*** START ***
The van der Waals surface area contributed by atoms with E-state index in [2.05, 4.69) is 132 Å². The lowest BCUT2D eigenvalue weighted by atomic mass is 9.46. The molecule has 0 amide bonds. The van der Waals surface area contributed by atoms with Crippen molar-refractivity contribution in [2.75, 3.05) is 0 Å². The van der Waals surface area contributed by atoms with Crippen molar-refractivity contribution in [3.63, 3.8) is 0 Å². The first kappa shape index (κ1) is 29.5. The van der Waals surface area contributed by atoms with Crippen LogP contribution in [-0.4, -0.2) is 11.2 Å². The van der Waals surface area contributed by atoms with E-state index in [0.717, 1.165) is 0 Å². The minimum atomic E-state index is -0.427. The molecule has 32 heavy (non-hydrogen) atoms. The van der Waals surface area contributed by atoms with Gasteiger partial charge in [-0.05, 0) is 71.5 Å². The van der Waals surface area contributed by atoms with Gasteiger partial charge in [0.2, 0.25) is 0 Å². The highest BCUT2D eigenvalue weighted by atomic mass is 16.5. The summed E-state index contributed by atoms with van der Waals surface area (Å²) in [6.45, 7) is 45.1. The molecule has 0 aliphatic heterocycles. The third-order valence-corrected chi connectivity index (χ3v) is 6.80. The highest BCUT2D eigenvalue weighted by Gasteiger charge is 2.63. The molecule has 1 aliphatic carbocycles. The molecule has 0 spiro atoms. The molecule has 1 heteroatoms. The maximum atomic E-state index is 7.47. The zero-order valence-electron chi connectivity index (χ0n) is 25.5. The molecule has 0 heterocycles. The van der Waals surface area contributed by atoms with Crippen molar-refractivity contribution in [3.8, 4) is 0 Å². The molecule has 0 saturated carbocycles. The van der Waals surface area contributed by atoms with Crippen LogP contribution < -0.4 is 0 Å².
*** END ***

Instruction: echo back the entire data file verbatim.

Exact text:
The van der Waals surface area contributed by atoms with E-state index in [2.05, 4.69) is 132 Å². The lowest BCUT2D eigenvalue weighted by atomic mass is 9.46. The molecule has 0 amide bonds. The van der Waals surface area contributed by atoms with Crippen molar-refractivity contribution in [2.75, 3.05) is 0 Å². The van der Waals surface area contributed by atoms with Crippen molar-refractivity contribution in [3.63, 3.8) is 0 Å². The first kappa shape index (κ1) is 29.5. The van der Waals surface area contributed by atoms with Crippen LogP contribution in [-0.4, -0.2) is 11.2 Å². The van der Waals surface area contributed by atoms with E-state index in [0.717, 1.165) is 0 Å². The minimum atomic E-state index is -0.427. The molecule has 32 heavy (non-hydrogen) atoms. The van der Waals surface area contributed by atoms with Gasteiger partial charge in [-0.05, 0) is 71.5 Å². The van der Waals surface area contributed by atoms with Gasteiger partial charge in [0.2, 0.25) is 0 Å². The highest BCUT2D eigenvalue weighted by atomic mass is 16.5. The summed E-state index contributed by atoms with van der Waals surface area (Å²) in [6.45, 7) is 45.1. The molecule has 0 aliphatic heterocycles. The third-order valence-corrected chi connectivity index (χ3v) is 6.80. The highest BCUT2D eigenvalue weighted by Gasteiger charge is 2.63. The molecule has 1 aliphatic carbocycles. The molecule has 0 spiro atoms. The molecule has 1 heteroatoms. The maximum atomic E-state index is 7.47. The zero-order valence-electron chi connectivity index (χ0n) is 25.5. The molecule has 0 heterocycles. The van der Waals surface area contributed by atoms with Crippen molar-refractivity contribution in [3.8, 4) is 0 Å². The molecule has 0 saturated carbocycles. The van der Waals surface area contributed by atoms with Crippen LogP contribution < -0.4 is 0 Å².